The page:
Women’s Aid: Social media ‘provides new level of abuse’

Organisation joins with Facebook to produce online safety guide

Facebook and Ireland's Woman's Aid have produced an online safety guide for women in a bid to halt digital abuse by current and former partners.

Margaret Martin, director of Women's Aid, said social media platforms provide a new level of abuse.

“All of the technological advances are being used and abused. Social media in particular is instantaneous, it’s more direct; now people have direct access to each other.

“The other things that social media does in particular, is it increases the volume,” she told RTÉ’s Morning Ireland


“One of the issues in terms of harassment is that it has to be repetitive, but one single video or photograph of an intimate partner in a compromising position that’s uploaded can do massive damage because it may be only one upload, but the number of views can be in their thousands, and then it can spread exponentially to a whole range of other sites - it can be uploaded on to porn sites, etc,” she said.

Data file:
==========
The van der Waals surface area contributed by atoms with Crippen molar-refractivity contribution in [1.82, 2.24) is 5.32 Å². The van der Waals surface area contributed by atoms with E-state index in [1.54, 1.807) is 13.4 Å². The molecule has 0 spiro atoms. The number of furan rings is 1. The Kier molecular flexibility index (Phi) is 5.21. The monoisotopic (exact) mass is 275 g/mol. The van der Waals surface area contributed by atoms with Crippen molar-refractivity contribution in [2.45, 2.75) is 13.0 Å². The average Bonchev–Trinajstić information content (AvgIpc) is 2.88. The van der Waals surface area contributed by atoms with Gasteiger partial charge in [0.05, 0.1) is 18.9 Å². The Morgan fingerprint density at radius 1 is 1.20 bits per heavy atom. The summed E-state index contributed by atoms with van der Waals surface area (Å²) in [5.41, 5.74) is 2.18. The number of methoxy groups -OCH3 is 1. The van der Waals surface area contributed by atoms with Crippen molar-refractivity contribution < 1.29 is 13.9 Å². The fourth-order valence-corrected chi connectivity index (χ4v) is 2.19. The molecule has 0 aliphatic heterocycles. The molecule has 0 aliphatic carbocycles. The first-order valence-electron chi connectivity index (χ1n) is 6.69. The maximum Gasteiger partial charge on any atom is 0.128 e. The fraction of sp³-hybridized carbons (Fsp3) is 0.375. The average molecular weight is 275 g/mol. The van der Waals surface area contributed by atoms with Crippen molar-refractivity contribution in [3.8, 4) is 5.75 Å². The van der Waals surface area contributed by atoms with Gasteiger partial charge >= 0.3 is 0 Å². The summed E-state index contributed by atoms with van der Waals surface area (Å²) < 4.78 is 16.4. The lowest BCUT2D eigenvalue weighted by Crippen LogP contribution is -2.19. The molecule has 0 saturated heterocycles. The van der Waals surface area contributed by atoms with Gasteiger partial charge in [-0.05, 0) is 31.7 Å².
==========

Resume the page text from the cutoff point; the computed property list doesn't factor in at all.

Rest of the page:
Women’s Aid stressed the perpetrator is responsible for the abuse not the victims.

Senior counsel Pauline Walley said: "The focus is on the victim of this type of online harassment; it doesn't focus on the perpetrators nor does it focus on who might be a potential perpetrator.

“One of the things that cyber psychologists in this area have realised is that people who harass online would often be people who would not harass offline,” she said.

“Because the online environment is perceived as police-free and as rule-free, ordinary decent upright citizens can sometimes become a very different type of person when they behave online,” Ms Walley said.

Facebook Ireland safety policy manager Julie de Baillencourt said: "We very much rely on people to tell us when they believe they are targeted or when they see content that is inappropriate.

“We have a number of things in place to prevent fake accounts from being created at scale - it’s never fool proof - when people are intent on being abusive they can be very creative in how they go about it,” she said.

“So our objective is to make sure that we have the right tools in place, we have the right partners who can also let us know - here’s what we’re seeing, here’s a new trend, how we’re thinking about it. We always want to be one step ahead.”

Ms Walley added guidelines should also be available on what behaviour is not acceptable online.

The Women’s Aid helpline is 1800 341 900.